Before I get to prognosticating, I want to touch real fast on two of this episode’s great (no qualifiers here) moments that you alluded to. The first was the Governor’s pirate story to Megan, which was a lot more than just a funny thing to say to a little kid. The laugh that came out of him after that moment felt really powerful to me, because it felt like the beginning of the recovery process; the moral muscle memory, and the light shining through the cracks. It was the first real risk he took, and the first time he let himself be something other than the remnants of a monster.
The second moment, which felt even more powerful, came when he said goodbye. Again, a seemingly simple act, but by the way he debated with himself about whether to knock on the door, you could tell the decision was far more complex. By saying goodbye, he was really choosing to stay with them, and to take them into his life. Who knows if that’s what he was thinking at the exact moment, but knocking on that door was a choice to stay human, and I thought Morrissey did an excellent job conveying the weight.
You also mentioned the zombie heads in the tank, and I think that’s a great example of another element that’s worth discussion, which is the divergence of the TV show from the graphic novel. I haven’t read the comic version, but I’m really, really happy that the show isn’t following them step by step. There’s a weird kind of freedom in comics to make people debased and psychopathic beyond what might be realistic, and at the risk of sounding like a snob, I don’t always think the medium does a great job of exploring the gray area in humanity. Which is probably fine, because comics are what they are. But I think by at least exploring the humanity inside the Governor (i.e. backing away from the two-dimensional weirdo-villain who kept heads in a jar and actually delving into his motivations), the show is making the better and more interesting choice. I think most fans of books that are turned in to movies or TV shows get upset when the screen version diverges wildly from the text, and I’ve been guilty of that myself, but I think The Walking Dead has earned an exception.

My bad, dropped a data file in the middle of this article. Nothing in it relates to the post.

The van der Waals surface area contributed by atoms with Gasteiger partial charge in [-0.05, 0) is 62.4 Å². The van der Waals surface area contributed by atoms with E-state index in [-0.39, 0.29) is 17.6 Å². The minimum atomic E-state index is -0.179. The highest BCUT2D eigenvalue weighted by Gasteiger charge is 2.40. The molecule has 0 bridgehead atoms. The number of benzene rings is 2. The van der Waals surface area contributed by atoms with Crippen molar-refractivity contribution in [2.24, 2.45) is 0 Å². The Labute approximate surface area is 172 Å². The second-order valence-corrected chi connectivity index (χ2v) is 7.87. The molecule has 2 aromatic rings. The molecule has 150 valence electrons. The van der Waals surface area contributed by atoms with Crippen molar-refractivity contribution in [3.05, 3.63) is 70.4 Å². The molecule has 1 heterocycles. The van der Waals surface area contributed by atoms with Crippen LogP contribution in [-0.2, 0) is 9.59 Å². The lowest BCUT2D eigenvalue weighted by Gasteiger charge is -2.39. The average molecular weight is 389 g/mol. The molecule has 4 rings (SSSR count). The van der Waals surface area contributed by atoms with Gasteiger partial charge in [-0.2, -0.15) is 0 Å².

(Side note, apropos of nothing: How friggin’ cool was the shot of Woodbury burning? Even in the depths of self-hatred, the Governor is a badass.)
So, let’s play a little Good Job, Bad Job to round out email no. 2.
Good Job: Well done making Tara a lesbian, writers. Takes away any potential for jealousy or messy love triangles. The funny thing was that you could tell they probably had this exact discussion, because the big “reveal” was in a piece of throwaway dialogue near the end that was clearly shoehorned in to resolve that lingering question. Here’s how I think it went down.
Writer 1: “Oh, crap, what do we do about the Governor having to choose one sister without pissing off the other one?”
Writer 2, joking: “Let’s make her a lesbian.”
Everyone laughs, an hour passes without a better idea.
Writer 1: “Okay, so Tara’s a lesbian…”
Bad Job: Don’t have sex next to your sister and child, Melody. I’m giving her the blame here because it wasn’t the Governor’s family, and also he hesitated, and even raised an eyebrow, before getting the nod of approval. Then again, it’s slim pickings in the zombie apocalypse, so I should probably give them both a pass.
Good Job: To the Governor scraping the Spaghetti O’s out the window to save Melody’s feelings. She doesn’t understand your self-loathing, and she’ll think she’s a bad cook!
Bad Job: Hey Governor, here’s what should have happened a day or two before the father died. You should have pulled Tara and Melody aside, and been like, “Hey, I’m not sure if you know this, and I’m sorry in advance, but when people die they become zombies even if they were never bitten. So, let’s maybe have a contingency plan. Otherwise I might have to bash your father’s head in with a fire extinguisher while your daughter looks on, and look, I’m no shrink, but that may be traumatizing.”
Back at you with a question: It’s driving me crazy, but who did the Governor look like in his apocalypse beard phase? I can’t tell if it’s reminding me of some indie rocker or an indie-rock-looking actor, but I need to pinpoint this before we’re through or I’ll go crazy.